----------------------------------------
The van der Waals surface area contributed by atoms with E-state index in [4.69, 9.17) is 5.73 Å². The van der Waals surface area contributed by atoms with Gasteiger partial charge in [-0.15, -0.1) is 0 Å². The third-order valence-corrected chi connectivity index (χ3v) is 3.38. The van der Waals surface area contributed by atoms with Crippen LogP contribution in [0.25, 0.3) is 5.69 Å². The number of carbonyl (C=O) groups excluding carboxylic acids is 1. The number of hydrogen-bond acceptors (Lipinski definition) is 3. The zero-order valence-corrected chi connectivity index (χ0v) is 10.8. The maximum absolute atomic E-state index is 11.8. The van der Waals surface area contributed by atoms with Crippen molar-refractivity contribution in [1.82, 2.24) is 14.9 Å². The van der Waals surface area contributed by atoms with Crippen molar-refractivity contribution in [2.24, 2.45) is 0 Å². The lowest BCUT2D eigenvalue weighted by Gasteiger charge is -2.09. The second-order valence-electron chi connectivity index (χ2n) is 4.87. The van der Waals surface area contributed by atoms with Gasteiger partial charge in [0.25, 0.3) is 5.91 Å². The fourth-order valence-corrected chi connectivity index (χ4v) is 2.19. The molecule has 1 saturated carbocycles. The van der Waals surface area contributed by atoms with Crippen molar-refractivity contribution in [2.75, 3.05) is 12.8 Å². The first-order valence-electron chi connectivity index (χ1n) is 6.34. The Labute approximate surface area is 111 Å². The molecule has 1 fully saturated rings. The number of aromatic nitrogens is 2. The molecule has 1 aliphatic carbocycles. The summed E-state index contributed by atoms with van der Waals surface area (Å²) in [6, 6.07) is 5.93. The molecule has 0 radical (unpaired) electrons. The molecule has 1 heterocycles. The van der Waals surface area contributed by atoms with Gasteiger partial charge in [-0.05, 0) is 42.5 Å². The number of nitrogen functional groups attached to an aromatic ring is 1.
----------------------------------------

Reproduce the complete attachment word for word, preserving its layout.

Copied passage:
The van der Waals surface area contributed by atoms with E-state index in [4.69, 9.17) is 5.73 Å². The van der Waals surface area contributed by atoms with Gasteiger partial charge in [-0.15, -0.1) is 0 Å². The third-order valence-corrected chi connectivity index (χ3v) is 3.38. The van der Waals surface area contributed by atoms with Crippen LogP contribution in [0.25, 0.3) is 5.69 Å². The number of carbonyl (C=O) groups excluding carboxylic acids is 1. The number of hydrogen-bond acceptors (Lipinski definition) is 3. The zero-order valence-corrected chi connectivity index (χ0v) is 10.8. The maximum absolute atomic E-state index is 11.8. The van der Waals surface area contributed by atoms with Crippen molar-refractivity contribution in [1.82, 2.24) is 14.9 Å². The van der Waals surface area contributed by atoms with Crippen molar-refractivity contribution in [2.24, 2.45) is 0 Å². The lowest BCUT2D eigenvalue weighted by Gasteiger charge is -2.09. The second-order valence-electron chi connectivity index (χ2n) is 4.87. The van der Waals surface area contributed by atoms with Gasteiger partial charge in [0.25, 0.3) is 5.91 Å². The fourth-order valence-corrected chi connectivity index (χ4v) is 2.19. The molecule has 1 saturated carbocycles. The van der Waals surface area contributed by atoms with Crippen molar-refractivity contribution in [2.75, 3.05) is 12.8 Å². The first-order valence-electron chi connectivity index (χ1n) is 6.34. The Labute approximate surface area is 111 Å². The molecule has 1 fully saturated rings. The number of aromatic nitrogens is 2. The molecule has 1 aliphatic carbocycles. The summed E-state index contributed by atoms with van der Waals surface area (Å²) in [6, 6.07) is 5.93. The molecule has 0 radical (unpaired) electrons. The molecule has 1 heterocycles. The van der Waals surface area contributed by atoms with Gasteiger partial charge in [-0.05, 0) is 42.5 Å². The number of nitrogen functional groups attached to an aromatic ring is 1.